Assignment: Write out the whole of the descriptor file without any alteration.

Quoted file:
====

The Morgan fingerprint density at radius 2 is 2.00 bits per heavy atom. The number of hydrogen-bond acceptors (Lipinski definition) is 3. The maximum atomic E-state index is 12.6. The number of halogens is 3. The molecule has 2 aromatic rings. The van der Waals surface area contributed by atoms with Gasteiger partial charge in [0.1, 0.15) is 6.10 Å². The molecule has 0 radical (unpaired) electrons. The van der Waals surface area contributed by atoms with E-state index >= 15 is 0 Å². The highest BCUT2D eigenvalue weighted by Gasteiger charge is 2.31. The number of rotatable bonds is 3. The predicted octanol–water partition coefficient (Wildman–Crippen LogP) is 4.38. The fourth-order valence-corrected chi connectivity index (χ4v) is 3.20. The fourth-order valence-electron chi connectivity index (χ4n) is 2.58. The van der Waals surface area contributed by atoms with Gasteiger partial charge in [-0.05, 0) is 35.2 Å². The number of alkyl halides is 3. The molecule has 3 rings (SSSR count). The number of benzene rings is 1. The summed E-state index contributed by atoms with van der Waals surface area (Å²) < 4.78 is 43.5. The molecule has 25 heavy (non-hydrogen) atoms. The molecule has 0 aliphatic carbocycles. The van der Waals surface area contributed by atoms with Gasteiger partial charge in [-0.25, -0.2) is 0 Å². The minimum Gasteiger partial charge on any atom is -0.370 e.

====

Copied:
The Morgan fingerprint density at radius 2 is 2.00 bits per heavy atom. The number of hydrogen-bond acceptors (Lipinski definition) is 3. The maximum atomic E-state index is 12.6. The number of halogens is 3. The molecule has 2 aromatic rings. The van der Waals surface area contributed by atoms with Gasteiger partial charge in [0.1, 0.15) is 6.10 Å². The molecule has 0 radical (unpaired) electrons. The van der Waals surface area contributed by atoms with E-state index >= 15 is 0 Å². The highest BCUT2D eigenvalue weighted by Gasteiger charge is 2.31. The number of rotatable bonds is 3. The predicted octanol–water partition coefficient (Wildman–Crippen LogP) is 4.38. The fourth-order valence-corrected chi connectivity index (χ4v) is 3.20. The fourth-order valence-electron chi connectivity index (χ4n) is 2.58. The van der Waals surface area contributed by atoms with Gasteiger partial charge in [-0.05, 0) is 35.2 Å². The number of alkyl halides is 3. The molecule has 3 rings (SSSR count). The number of benzene rings is 1. The summed E-state index contributed by atoms with van der Waals surface area (Å²) < 4.78 is 43.5. The molecule has 25 heavy (non-hydrogen) atoms. The molecule has 0 aliphatic carbocycles. The van der Waals surface area contributed by atoms with Gasteiger partial charge in [-0.25, -0.2) is 0 Å². The minimum Gasteiger partial charge on any atom is -0.370 e.